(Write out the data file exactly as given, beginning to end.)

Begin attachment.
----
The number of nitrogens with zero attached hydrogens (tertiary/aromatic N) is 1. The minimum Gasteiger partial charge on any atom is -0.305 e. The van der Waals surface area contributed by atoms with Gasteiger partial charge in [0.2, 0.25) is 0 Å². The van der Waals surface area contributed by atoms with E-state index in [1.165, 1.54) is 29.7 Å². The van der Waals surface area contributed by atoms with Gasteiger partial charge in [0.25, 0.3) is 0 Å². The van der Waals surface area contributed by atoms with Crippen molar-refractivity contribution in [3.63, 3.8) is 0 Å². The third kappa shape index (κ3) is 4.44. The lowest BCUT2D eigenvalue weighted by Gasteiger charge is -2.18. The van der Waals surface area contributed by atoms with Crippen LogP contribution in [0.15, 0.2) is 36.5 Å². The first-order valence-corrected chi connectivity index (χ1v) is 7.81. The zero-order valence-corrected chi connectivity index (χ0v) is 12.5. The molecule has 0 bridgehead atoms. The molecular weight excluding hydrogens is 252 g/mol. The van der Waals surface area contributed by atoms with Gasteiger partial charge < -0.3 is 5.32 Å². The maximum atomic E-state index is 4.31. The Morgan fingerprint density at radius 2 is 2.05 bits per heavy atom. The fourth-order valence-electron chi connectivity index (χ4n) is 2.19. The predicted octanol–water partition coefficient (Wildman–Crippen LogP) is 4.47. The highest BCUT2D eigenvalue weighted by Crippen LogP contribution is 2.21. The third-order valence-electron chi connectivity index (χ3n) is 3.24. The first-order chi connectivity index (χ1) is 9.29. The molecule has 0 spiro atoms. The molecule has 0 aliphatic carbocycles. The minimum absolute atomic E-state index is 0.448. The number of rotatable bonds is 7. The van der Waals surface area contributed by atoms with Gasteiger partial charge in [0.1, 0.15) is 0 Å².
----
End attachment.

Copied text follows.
The number of nitrogens with zero attached hydrogens (tertiary/aromatic N) is 1. The minimum Gasteiger partial charge on any atom is -0.305 e. The van der Waals surface area contributed by atoms with Gasteiger partial charge in [0.2, 0.25) is 0 Å². The van der Waals surface area contributed by atoms with E-state index in [1.165, 1.54) is 29.7 Å². The van der Waals surface area contributed by atoms with Gasteiger partial charge in [0.25, 0.3) is 0 Å². The van der Waals surface area contributed by atoms with Crippen molar-refractivity contribution in [3.63, 3.8) is 0 Å². The third kappa shape index (κ3) is 4.44. The lowest BCUT2D eigenvalue weighted by Gasteiger charge is -2.18. The van der Waals surface area contributed by atoms with Crippen LogP contribution in [0.15, 0.2) is 36.5 Å². The first-order valence-corrected chi connectivity index (χ1v) is 7.81. The zero-order valence-corrected chi connectivity index (χ0v) is 12.5. The molecule has 0 bridgehead atoms. The molecular weight excluding hydrogens is 252 g/mol. The van der Waals surface area contributed by atoms with Gasteiger partial charge < -0.3 is 5.32 Å². The maximum atomic E-state index is 4.31. The Morgan fingerprint density at radius 2 is 2.05 bits per heavy atom. The fourth-order valence-electron chi connectivity index (χ4n) is 2.19. The predicted octanol–water partition coefficient (Wildman–Crippen LogP) is 4.47. The highest BCUT2D eigenvalue weighted by Crippen LogP contribution is 2.21. The third-order valence-electron chi connectivity index (χ3n) is 3.24. The first-order chi connectivity index (χ1) is 9.29. The molecule has 0 spiro atoms. The molecule has 0 aliphatic carbocycles. The minimum absolute atomic E-state index is 0.448. The number of rotatable bonds is 7. The van der Waals surface area contributed by atoms with Gasteiger partial charge in [0.1, 0.15) is 0 Å².